I just put photos from our cruise up on my static web site. There are seven pages with 5 pictures each plus descriptions. Comments are welcome here.
This is a picture that my good friend Mike Apsey captured from the web-cam at the Panama Canal Miraflores locks while the Wind Star was passing through.
The trip is winding down. Two more days at sea, sailing up to Puerto Caldera, Costa Rica. We will dock there on 12/15 and go to San Juan by bus. We fly out from there on the 16th.
This has been a great vacation, more relaxing than previous cruises we have been on. The small size of the ship has made it easier to get to know people on board and I have enjoyed the days at sea where there isn’t anything to plan and no early rising to go on a shore excursion. I’m not sure that Jan is keen on the idea, but I think I would like one of the 14 day trans-Atlantic crossings.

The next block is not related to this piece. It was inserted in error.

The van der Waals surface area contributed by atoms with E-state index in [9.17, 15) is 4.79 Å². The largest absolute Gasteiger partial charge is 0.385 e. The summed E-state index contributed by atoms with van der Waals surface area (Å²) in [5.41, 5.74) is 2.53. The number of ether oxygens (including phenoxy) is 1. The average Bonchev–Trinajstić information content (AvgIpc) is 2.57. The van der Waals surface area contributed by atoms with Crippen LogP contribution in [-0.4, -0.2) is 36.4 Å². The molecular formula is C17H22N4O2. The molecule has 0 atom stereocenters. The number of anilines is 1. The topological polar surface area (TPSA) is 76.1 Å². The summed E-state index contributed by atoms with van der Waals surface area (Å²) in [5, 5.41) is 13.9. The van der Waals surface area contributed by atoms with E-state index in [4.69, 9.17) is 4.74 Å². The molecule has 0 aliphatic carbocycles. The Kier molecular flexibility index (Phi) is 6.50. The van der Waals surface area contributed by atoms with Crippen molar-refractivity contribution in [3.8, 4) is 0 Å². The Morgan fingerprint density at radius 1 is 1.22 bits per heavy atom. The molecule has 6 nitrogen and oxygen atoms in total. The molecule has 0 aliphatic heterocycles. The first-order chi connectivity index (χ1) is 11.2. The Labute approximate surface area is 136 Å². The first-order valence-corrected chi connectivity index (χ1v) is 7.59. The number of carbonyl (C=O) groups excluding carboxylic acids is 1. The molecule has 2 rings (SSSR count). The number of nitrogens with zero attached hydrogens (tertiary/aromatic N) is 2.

This may be the last blog post until we get home. We are down to our last 40 minutes of internet time which should be enough for tonight and tomorrow. I can’t see buying more though I am glad I bought what I did. It’s been fun being able to post from the ship and keep in touch with my friends. If I have a couple minutes left tomorrow I’ll post a final report but don’t worry if I don’t.
I will try to add more pictures, probably as a separate web page, once we get home.
We got up very early this morning as we were to arrive at the Gatun Locks on the east end of the canal at 6:30am. It was extremely humid and hard to keep lenses and glasses from fogging up. It seemed that every passenger on the ship was up to watch us enter the first locks. This was the main reason for the trip for nearly everyone, including me.